She was often in pain, once urinated on herself in front of students, and always carried an extra pair of panties in case of accidents, she says. After three months, she developed "bladder problems" that required medical attention, Radabaugh claims.

The Cosmetology department at the Skill Center contains about 25 stations where students learn their trade and perform salon services for the public. Radabaugh made a salary of $36,000 annually as an associate instructor, records show. Between February and April of 2014, she says, she believed that if she left the "floor" where the student cosmetologists were training, she'd be fired.

"I had over 20 students by myself," she says. "I got there at seven-something in the morning and didn't get a break until one or two, when the other teachers came in."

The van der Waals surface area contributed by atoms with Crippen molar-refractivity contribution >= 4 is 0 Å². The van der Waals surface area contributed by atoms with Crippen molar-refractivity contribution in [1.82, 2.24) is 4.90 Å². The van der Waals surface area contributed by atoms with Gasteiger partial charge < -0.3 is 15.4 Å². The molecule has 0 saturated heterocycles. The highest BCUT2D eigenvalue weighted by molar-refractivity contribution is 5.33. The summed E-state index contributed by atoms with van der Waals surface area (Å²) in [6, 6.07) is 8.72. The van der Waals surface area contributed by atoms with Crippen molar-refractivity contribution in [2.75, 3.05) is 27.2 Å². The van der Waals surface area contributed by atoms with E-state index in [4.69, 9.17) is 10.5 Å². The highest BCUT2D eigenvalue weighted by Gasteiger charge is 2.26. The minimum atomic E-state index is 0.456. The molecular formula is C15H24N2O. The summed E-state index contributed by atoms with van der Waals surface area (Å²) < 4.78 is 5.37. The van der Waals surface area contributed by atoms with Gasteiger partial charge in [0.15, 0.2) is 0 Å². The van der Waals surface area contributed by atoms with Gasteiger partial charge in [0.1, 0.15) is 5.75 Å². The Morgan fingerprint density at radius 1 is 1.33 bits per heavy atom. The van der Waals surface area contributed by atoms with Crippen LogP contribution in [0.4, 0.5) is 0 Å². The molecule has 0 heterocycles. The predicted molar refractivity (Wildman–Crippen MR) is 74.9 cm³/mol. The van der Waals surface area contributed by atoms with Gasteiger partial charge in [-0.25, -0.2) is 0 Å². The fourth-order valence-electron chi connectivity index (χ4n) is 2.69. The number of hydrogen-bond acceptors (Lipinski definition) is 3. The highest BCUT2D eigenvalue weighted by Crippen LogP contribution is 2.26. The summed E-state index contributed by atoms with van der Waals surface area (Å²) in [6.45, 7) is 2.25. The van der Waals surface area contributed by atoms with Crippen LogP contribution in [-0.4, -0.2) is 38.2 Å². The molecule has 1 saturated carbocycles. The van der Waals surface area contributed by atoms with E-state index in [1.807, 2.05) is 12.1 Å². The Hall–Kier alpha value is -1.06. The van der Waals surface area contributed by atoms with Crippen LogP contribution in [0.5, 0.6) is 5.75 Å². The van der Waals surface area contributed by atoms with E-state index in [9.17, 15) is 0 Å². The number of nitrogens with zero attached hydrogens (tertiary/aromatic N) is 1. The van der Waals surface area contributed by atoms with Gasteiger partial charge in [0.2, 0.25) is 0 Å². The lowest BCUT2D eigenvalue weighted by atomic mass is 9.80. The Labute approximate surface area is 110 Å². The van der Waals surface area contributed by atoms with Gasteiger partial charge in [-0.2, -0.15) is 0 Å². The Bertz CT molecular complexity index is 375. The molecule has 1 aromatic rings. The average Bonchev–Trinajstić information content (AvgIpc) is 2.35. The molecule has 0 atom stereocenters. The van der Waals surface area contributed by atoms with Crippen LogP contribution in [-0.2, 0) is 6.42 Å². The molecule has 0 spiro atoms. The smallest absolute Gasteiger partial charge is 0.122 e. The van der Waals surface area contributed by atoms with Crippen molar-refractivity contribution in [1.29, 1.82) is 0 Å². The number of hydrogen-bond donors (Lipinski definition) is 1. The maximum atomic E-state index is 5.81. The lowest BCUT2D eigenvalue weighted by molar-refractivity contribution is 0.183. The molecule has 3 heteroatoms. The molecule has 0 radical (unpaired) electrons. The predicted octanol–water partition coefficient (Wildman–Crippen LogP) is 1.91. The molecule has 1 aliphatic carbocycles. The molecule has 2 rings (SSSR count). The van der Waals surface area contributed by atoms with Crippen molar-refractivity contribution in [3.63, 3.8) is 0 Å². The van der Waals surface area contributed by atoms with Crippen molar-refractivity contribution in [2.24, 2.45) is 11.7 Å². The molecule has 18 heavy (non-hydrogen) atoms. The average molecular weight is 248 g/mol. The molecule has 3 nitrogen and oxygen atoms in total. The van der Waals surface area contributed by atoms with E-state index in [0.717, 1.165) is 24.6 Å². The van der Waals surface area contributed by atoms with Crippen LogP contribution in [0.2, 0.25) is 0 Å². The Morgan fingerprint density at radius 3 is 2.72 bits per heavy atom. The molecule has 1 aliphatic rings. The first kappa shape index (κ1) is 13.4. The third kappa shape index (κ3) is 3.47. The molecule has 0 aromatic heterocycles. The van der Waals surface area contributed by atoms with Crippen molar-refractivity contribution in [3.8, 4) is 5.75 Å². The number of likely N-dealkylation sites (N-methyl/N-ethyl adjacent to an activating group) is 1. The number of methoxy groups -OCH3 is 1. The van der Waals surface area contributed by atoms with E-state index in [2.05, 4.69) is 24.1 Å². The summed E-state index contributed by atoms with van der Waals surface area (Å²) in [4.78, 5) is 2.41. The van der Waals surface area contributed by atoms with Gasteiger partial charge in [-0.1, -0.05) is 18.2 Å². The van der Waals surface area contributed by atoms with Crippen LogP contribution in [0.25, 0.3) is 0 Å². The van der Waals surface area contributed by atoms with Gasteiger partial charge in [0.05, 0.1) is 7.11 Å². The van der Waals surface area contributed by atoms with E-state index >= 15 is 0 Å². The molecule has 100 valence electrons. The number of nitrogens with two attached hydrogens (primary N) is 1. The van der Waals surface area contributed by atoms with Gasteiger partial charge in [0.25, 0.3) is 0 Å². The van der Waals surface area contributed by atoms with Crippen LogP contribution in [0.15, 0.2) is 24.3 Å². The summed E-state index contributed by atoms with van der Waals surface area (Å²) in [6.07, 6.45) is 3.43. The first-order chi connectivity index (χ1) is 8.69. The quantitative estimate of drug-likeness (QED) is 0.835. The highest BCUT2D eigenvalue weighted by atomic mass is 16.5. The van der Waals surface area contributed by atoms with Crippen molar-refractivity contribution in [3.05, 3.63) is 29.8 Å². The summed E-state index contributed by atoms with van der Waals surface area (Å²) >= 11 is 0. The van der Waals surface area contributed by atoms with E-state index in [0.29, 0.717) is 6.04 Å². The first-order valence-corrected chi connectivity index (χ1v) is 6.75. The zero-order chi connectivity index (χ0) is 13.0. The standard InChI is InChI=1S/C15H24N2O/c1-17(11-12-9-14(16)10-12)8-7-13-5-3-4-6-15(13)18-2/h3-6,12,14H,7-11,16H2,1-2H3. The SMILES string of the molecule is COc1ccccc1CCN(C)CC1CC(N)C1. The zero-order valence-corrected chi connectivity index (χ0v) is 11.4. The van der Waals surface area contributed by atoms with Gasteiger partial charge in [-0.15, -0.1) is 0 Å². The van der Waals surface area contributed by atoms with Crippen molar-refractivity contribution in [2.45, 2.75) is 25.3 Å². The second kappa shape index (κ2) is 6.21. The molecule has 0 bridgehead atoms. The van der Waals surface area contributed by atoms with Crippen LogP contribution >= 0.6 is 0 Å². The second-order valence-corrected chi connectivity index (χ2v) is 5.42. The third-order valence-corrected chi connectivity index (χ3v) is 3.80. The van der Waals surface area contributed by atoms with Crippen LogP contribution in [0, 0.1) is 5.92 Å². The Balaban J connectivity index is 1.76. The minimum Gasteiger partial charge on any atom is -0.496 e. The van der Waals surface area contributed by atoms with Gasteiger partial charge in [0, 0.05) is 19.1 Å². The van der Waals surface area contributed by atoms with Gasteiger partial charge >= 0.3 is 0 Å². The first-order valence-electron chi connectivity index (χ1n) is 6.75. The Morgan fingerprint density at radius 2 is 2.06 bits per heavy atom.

If she was "lucky," she'd get a break at noon. But long before those breaks each day, she'd stifle her need to use the restroom. She says she was told that if she ever left the students unattended, she'd be fired.

The students could take bathroom breaks. But Radabaugh says she had to find another employee to take her place if she left the classroom even for a minute. Her supervisor should have arranged for that, but didn't, she claims.

We ask who told her she'd be fired if she took a bathroom break.

"It's against state board rules to leave when the client is there," she responds, which we thought was an odd answer.

Her supervisor reinforced the rule verbally, she says.